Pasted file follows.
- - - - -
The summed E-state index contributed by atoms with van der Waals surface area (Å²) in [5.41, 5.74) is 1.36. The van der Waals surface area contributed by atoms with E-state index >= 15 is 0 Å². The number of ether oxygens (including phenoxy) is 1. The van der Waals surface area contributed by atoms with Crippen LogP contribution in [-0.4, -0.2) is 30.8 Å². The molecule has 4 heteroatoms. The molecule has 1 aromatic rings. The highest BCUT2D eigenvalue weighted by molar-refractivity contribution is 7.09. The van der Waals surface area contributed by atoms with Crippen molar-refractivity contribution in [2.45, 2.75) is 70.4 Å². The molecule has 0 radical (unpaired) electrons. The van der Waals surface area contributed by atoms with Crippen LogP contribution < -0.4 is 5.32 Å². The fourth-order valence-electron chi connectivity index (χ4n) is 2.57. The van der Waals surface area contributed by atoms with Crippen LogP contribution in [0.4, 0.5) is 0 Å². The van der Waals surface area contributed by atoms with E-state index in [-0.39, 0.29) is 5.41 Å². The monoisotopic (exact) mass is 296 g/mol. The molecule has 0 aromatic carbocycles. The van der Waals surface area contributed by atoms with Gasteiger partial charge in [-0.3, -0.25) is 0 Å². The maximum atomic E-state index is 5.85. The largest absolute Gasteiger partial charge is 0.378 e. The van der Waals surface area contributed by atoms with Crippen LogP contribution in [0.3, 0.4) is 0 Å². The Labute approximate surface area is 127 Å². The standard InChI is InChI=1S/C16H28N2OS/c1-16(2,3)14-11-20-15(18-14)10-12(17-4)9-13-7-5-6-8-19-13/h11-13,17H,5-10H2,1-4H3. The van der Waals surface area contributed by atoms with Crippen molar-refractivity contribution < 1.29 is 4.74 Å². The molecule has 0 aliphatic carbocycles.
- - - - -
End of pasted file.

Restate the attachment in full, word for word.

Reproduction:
The summed E-state index contributed by atoms with van der Waals surface area (Å²) in [5.41, 5.74) is 1.36. The van der Waals surface area contributed by atoms with E-state index >= 15 is 0 Å². The number of ether oxygens (including phenoxy) is 1. The van der Waals surface area contributed by atoms with Crippen LogP contribution in [-0.4, -0.2) is 30.8 Å². The molecule has 4 heteroatoms. The molecule has 1 aromatic rings. The highest BCUT2D eigenvalue weighted by molar-refractivity contribution is 7.09. The van der Waals surface area contributed by atoms with Crippen molar-refractivity contribution in [2.45, 2.75) is 70.4 Å². The molecule has 0 radical (unpaired) electrons. The van der Waals surface area contributed by atoms with Crippen LogP contribution < -0.4 is 5.32 Å². The fourth-order valence-electron chi connectivity index (χ4n) is 2.57. The van der Waals surface area contributed by atoms with Crippen LogP contribution in [0.4, 0.5) is 0 Å². The van der Waals surface area contributed by atoms with E-state index in [-0.39, 0.29) is 5.41 Å². The monoisotopic (exact) mass is 296 g/mol. The molecule has 0 aromatic carbocycles. The van der Waals surface area contributed by atoms with Gasteiger partial charge in [-0.3, -0.25) is 0 Å². The maximum atomic E-state index is 5.85. The largest absolute Gasteiger partial charge is 0.378 e. The van der Waals surface area contributed by atoms with Crippen LogP contribution in [0.3, 0.4) is 0 Å². The Labute approximate surface area is 127 Å². The standard InChI is InChI=1S/C16H28N2OS/c1-16(2,3)14-11-20-15(18-14)10-12(17-4)9-13-7-5-6-8-19-13/h11-13,17H,5-10H2,1-4H3. The van der Waals surface area contributed by atoms with Crippen molar-refractivity contribution < 1.29 is 4.74 Å². The molecule has 0 aliphatic carbocycles.